Teacher shortages run rampant in rural communities across Montana and MSU’s doing something about it. MSU’s Department of Education received a grant from its partners and the U.S. Department of Education for a program which provides training for teachers in rural schools. 

The Teacher Quality Partnership totals $6.2 million. Half of the funding came from the U.S. Department of Education and half came from partner organizations. Principal investigator Anne Ewbank and co-principal investigators Tricia Seifert, Jennifer Luebeck and Jayne Downey, made up the team responsible for organizing the program. 

“Our common goal is to ensure that every student, from Broadus to Lolo, and from Scobey to Troy, has access to highly effective educators,” Ewbank told MSU’s news service. “The Teacher Quality Partnership grant has the potential to strengthen K-12 education in rural communities. When rural schools thrive, Montana thrives.”

The funds will go towards 18 teachers in the first year through an online “Master of Arts” program. The online class opened for enrollment last summer. The course results make students eligible for an initial Montanan teacher’s license and leaves teachers with the ability to teach English, science and math in elementary or high schools. The program focuses on current rural residents who already have bachelor’s degrees.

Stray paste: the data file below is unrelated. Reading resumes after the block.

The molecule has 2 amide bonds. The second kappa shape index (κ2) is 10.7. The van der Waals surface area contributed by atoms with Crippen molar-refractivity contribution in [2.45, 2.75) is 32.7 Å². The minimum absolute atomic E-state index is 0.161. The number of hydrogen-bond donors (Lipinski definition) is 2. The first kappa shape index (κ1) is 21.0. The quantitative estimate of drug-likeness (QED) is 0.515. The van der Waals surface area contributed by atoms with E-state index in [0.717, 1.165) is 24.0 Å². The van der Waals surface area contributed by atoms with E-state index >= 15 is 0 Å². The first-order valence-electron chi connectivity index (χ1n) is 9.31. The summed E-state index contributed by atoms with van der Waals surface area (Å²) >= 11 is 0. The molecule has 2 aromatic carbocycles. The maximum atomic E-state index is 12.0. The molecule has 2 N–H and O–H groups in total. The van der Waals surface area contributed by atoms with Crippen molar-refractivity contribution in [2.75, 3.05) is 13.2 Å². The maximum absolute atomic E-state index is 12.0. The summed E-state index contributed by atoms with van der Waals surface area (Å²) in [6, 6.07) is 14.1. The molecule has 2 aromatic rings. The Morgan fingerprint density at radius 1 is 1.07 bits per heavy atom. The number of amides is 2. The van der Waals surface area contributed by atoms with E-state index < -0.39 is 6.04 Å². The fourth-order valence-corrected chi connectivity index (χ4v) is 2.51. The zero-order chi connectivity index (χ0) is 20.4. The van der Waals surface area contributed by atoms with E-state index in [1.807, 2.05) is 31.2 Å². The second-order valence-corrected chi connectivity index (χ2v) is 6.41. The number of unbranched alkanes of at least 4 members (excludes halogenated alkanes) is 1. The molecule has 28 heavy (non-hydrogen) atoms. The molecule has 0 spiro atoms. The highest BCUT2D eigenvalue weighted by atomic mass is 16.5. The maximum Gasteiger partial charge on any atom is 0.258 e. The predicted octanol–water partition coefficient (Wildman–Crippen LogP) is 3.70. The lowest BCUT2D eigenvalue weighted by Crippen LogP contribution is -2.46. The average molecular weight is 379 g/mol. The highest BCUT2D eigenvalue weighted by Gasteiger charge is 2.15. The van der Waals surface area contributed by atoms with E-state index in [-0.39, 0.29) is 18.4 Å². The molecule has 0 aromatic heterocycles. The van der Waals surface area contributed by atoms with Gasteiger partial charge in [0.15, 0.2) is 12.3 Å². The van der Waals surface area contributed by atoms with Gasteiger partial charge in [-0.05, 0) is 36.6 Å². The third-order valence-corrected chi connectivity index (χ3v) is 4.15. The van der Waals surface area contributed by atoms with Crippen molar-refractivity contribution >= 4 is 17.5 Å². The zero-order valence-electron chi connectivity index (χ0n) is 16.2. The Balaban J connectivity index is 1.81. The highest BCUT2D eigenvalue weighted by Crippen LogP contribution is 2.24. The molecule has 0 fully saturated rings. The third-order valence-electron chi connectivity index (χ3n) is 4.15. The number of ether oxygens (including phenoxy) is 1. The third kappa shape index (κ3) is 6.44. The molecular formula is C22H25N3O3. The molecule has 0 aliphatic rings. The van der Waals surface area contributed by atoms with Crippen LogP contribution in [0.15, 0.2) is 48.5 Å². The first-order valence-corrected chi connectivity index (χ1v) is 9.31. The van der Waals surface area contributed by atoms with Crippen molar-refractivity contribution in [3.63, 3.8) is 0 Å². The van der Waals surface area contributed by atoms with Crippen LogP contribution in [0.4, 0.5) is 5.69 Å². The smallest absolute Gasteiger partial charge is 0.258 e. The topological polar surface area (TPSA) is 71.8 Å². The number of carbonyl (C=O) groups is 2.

After the third year of the program, 78 teachers will be educated. 30 teachers will be enrolled in years two and three. Depending on the grade level taught, the program takes 12-15 months to finish. During their full-time study, teachers will receive a living-wage stipend and will not have to pay tuition and fees. At the conclusion of the program, the students will be required to teach for three years in a rural school. “Our intention is really to provide an opportunity for education for those who don’t have the capacity to come to our campus,” Seifert said. Another function of the program will be to address the teacher retention issue on the administrative side by providing professional development opportunities for principals, superintendents and school boards in rural districts.

As the teachers receive support through these online professional development learning modules, rural education in Montana will be improved and student potential maximized.

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